Salwa Judum – A Ruling Class Response to the Tactics of a Militarised Revolutionary Movement

Shambhu Shankar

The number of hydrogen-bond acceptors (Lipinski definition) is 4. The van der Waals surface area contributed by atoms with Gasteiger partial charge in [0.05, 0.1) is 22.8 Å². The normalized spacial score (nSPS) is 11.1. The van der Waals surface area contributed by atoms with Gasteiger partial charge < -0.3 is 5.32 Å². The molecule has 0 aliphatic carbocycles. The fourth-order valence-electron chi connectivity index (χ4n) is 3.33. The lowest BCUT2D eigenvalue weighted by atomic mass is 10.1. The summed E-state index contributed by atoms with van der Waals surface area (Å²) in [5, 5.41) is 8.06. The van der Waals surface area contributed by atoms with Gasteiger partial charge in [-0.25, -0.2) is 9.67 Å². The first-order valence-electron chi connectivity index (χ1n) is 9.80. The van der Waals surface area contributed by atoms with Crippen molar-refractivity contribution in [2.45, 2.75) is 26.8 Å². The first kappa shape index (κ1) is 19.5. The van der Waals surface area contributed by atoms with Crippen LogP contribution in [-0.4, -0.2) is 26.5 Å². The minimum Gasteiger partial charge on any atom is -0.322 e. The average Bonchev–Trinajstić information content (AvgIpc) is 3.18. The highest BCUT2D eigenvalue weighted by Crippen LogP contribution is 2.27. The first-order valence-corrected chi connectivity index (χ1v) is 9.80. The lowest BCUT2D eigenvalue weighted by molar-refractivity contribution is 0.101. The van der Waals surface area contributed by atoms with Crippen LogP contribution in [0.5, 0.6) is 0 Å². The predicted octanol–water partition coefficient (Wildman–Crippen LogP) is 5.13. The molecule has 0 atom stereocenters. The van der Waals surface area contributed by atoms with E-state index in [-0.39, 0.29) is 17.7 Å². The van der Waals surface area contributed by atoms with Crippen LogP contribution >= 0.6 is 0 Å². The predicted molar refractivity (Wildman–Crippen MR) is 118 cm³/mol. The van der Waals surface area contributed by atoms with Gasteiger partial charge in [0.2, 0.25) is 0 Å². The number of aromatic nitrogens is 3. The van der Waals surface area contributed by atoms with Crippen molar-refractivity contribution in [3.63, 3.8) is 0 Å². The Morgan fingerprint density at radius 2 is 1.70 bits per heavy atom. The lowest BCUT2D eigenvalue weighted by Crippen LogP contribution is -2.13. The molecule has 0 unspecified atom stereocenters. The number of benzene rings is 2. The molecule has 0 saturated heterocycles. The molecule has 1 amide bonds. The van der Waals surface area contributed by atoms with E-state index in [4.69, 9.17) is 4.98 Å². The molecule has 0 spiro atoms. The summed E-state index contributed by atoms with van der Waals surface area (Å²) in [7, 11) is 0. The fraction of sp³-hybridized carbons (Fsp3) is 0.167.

Bastar in the state of Chattisgarh bordering Andhra Pradesh, Maharashtra and Orissa has been a major theatre of the experiments of CPI (Maoist) with the tactics of armed revolutionary movement. This movement derives its social support from the tribal people living in this hilly and forested region. The gradual erosion of the control of the tribal people over their forests – which is their major source of livelihood and also the basis of their cultural identity – and the increasing control of the rapacious forest department over their lives forms the background for the steadfast support the tribal people have given to the revolutionary movement. Without going into the merits of the tactics adopted or its sustainability in the long run, we may note the positive impact the movement has had on the tribal people. There has been a marked decline in the oppressive presence and exaction of the forest/police department minions. The forest cover which has greatly depleted where ever the forest department has had unbridled power, has survived fairly well in this region. Traditional tribal communal institutions like the Ghotul have revived and are playing a positive role in both the cultural and economic lives of the people. Tribal people, looked upon as hapless uncivilised creatures to be exploited and dispossessed at will elsewhere in post-Independence India, are looked at with respect and even fear in these parts. Perhaps more important than all this, the existence of a strong armed movement of the tribal people here has restrained the state from dispossessing the tribal people in the name of development. These regions are extremely rich in mineral deposits like iron ore and bauxite as well as bio diversity reserves and there has been concerted attempts at ‘opening up’ these regions for multi-national exploitation. It may be reasonably argued that such armed movements have held at bay the efforts to open up the region for capitalism. However this may not be uniformly positive in its impact as it has led the region into isolation with poor transport and communication, poor health and education services, greater reliance on forest use for livelihood, etc. This has also had an adverse impact on gender relations and assimilation of tribal people from diverse ethnic background with each other.